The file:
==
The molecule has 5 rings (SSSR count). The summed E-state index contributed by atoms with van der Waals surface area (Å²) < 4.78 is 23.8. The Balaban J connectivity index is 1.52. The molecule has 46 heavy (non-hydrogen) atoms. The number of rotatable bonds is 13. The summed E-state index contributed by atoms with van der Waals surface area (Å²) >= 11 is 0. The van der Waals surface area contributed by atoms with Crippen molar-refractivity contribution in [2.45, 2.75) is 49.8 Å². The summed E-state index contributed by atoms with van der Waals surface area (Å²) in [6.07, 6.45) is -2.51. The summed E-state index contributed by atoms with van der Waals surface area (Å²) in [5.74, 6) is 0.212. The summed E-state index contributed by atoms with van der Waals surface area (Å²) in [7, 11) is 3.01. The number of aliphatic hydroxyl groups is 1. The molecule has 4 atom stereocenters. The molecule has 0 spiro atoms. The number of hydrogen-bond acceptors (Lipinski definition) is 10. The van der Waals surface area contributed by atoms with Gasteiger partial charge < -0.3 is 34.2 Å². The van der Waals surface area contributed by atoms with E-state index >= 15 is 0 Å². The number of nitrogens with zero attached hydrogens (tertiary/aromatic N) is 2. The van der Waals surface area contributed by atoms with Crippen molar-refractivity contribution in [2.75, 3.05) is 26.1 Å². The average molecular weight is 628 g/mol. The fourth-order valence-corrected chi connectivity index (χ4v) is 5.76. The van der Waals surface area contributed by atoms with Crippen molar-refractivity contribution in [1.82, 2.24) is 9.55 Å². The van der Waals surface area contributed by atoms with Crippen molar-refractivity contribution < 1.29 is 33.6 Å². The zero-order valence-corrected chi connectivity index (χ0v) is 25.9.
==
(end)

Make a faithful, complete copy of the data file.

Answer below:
The molecule has 5 rings (SSSR count). The summed E-state index contributed by atoms with van der Waals surface area (Å²) < 4.78 is 23.8. The Balaban J connectivity index is 1.52. The molecule has 46 heavy (non-hydrogen) atoms. The number of rotatable bonds is 13. The summed E-state index contributed by atoms with van der Waals surface area (Å²) >= 11 is 0. The van der Waals surface area contributed by atoms with Crippen molar-refractivity contribution in [2.45, 2.75) is 49.8 Å². The summed E-state index contributed by atoms with van der Waals surface area (Å²) in [6.07, 6.45) is -2.51. The summed E-state index contributed by atoms with van der Waals surface area (Å²) in [5.74, 6) is 0.212. The summed E-state index contributed by atoms with van der Waals surface area (Å²) in [7, 11) is 3.01. The number of aliphatic hydroxyl groups is 1. The molecule has 4 atom stereocenters. The molecule has 0 spiro atoms. The number of hydrogen-bond acceptors (Lipinski definition) is 10. The van der Waals surface area contributed by atoms with Gasteiger partial charge < -0.3 is 34.2 Å². The van der Waals surface area contributed by atoms with E-state index >= 15 is 0 Å². The number of nitrogens with zero attached hydrogens (tertiary/aromatic N) is 2. The van der Waals surface area contributed by atoms with Crippen molar-refractivity contribution in [2.75, 3.05) is 26.1 Å². The average molecular weight is 628 g/mol. The fourth-order valence-corrected chi connectivity index (χ4v) is 5.76. The van der Waals surface area contributed by atoms with Crippen molar-refractivity contribution in [1.82, 2.24) is 9.55 Å². The van der Waals surface area contributed by atoms with Crippen molar-refractivity contribution < 1.29 is 33.6 Å². The zero-order valence-corrected chi connectivity index (χ0v) is 25.9.